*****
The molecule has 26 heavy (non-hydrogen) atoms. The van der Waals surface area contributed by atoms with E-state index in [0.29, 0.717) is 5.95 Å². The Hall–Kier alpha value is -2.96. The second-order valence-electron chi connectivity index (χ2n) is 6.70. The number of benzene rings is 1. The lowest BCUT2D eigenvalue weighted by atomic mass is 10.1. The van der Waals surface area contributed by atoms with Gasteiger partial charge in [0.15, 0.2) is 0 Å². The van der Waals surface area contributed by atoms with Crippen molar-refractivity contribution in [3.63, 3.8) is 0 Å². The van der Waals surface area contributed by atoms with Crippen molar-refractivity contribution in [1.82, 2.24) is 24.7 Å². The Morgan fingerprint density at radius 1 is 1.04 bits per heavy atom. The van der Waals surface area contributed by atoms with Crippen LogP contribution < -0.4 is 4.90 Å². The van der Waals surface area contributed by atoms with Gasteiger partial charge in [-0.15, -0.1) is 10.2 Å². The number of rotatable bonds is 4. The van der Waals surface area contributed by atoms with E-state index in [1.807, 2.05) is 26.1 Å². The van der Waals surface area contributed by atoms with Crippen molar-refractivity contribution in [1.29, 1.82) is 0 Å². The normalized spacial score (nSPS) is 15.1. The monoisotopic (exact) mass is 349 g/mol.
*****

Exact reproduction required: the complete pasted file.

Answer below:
The molecule has 26 heavy (non-hydrogen) atoms. The van der Waals surface area contributed by atoms with E-state index in [0.29, 0.717) is 5.95 Å². The Hall–Kier alpha value is -2.96. The second-order valence-electron chi connectivity index (χ2n) is 6.70. The number of benzene rings is 1. The lowest BCUT2D eigenvalue weighted by atomic mass is 10.1. The van der Waals surface area contributed by atoms with Gasteiger partial charge in [0.15, 0.2) is 0 Å². The van der Waals surface area contributed by atoms with Crippen molar-refractivity contribution in [3.63, 3.8) is 0 Å². The van der Waals surface area contributed by atoms with Crippen molar-refractivity contribution in [1.82, 2.24) is 24.7 Å². The Morgan fingerprint density at radius 1 is 1.04 bits per heavy atom. The van der Waals surface area contributed by atoms with Crippen LogP contribution < -0.4 is 4.90 Å². The van der Waals surface area contributed by atoms with Gasteiger partial charge in [-0.15, -0.1) is 10.2 Å². The number of rotatable bonds is 4. The van der Waals surface area contributed by atoms with E-state index in [1.807, 2.05) is 26.1 Å². The van der Waals surface area contributed by atoms with Crippen molar-refractivity contribution in [1.29, 1.82) is 0 Å². The normalized spacial score (nSPS) is 15.1. The monoisotopic (exact) mass is 349 g/mol.